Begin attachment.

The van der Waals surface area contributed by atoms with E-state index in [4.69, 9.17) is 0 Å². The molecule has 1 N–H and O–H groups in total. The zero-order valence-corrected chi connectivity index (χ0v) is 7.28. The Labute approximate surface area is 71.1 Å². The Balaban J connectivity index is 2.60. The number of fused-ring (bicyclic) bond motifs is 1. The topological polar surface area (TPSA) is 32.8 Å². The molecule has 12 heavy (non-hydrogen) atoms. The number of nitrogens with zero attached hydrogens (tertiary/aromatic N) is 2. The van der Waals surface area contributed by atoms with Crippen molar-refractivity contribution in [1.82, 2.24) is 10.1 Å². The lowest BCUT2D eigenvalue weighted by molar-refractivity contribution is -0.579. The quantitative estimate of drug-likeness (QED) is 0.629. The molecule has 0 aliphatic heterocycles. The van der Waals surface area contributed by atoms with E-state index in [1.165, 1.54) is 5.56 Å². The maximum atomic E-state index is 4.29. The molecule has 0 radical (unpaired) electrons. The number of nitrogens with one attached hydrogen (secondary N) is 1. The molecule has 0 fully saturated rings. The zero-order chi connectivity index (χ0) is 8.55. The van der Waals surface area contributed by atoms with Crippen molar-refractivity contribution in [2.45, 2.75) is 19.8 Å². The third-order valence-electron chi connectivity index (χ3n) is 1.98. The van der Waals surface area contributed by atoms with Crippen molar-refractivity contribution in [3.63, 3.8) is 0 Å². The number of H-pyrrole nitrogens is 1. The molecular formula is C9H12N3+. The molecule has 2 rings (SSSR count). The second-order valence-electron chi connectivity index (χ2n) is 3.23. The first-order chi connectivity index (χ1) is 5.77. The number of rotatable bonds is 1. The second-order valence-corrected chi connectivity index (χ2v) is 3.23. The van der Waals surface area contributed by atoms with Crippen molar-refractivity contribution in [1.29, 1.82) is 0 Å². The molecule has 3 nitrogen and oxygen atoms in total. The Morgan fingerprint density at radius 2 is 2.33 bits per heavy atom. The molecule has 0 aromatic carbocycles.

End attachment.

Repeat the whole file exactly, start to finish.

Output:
The van der Waals surface area contributed by atoms with E-state index in [4.69, 9.17) is 0 Å². The molecule has 1 N–H and O–H groups in total. The zero-order valence-corrected chi connectivity index (χ0v) is 7.28. The Labute approximate surface area is 71.1 Å². The Balaban J connectivity index is 2.60. The number of fused-ring (bicyclic) bond motifs is 1. The topological polar surface area (TPSA) is 32.8 Å². The molecule has 12 heavy (non-hydrogen) atoms. The number of nitrogens with zero attached hydrogens (tertiary/aromatic N) is 2. The van der Waals surface area contributed by atoms with Crippen molar-refractivity contribution in [1.82, 2.24) is 10.1 Å². The lowest BCUT2D eigenvalue weighted by molar-refractivity contribution is -0.579. The quantitative estimate of drug-likeness (QED) is 0.629. The molecule has 0 aliphatic heterocycles. The van der Waals surface area contributed by atoms with E-state index in [1.165, 1.54) is 5.56 Å². The maximum atomic E-state index is 4.29. The molecule has 0 radical (unpaired) electrons. The number of nitrogens with one attached hydrogen (secondary N) is 1. The molecule has 0 fully saturated rings. The zero-order chi connectivity index (χ0) is 8.55. The van der Waals surface area contributed by atoms with Crippen molar-refractivity contribution in [2.45, 2.75) is 19.8 Å². The third-order valence-electron chi connectivity index (χ3n) is 1.98. The van der Waals surface area contributed by atoms with Crippen molar-refractivity contribution in [3.63, 3.8) is 0 Å². The number of H-pyrrole nitrogens is 1. The molecular formula is C9H12N3+. The molecule has 2 rings (SSSR count). The second-order valence-electron chi connectivity index (χ2n) is 3.23. The first-order chi connectivity index (χ1) is 5.77. The number of rotatable bonds is 1. The second-order valence-corrected chi connectivity index (χ2v) is 3.23. The van der Waals surface area contributed by atoms with Crippen molar-refractivity contribution in [1.29, 1.82) is 0 Å². The molecule has 3 nitrogen and oxygen atoms in total. The Morgan fingerprint density at radius 2 is 2.33 bits per heavy atom. The molecule has 0 aromatic carbocycles.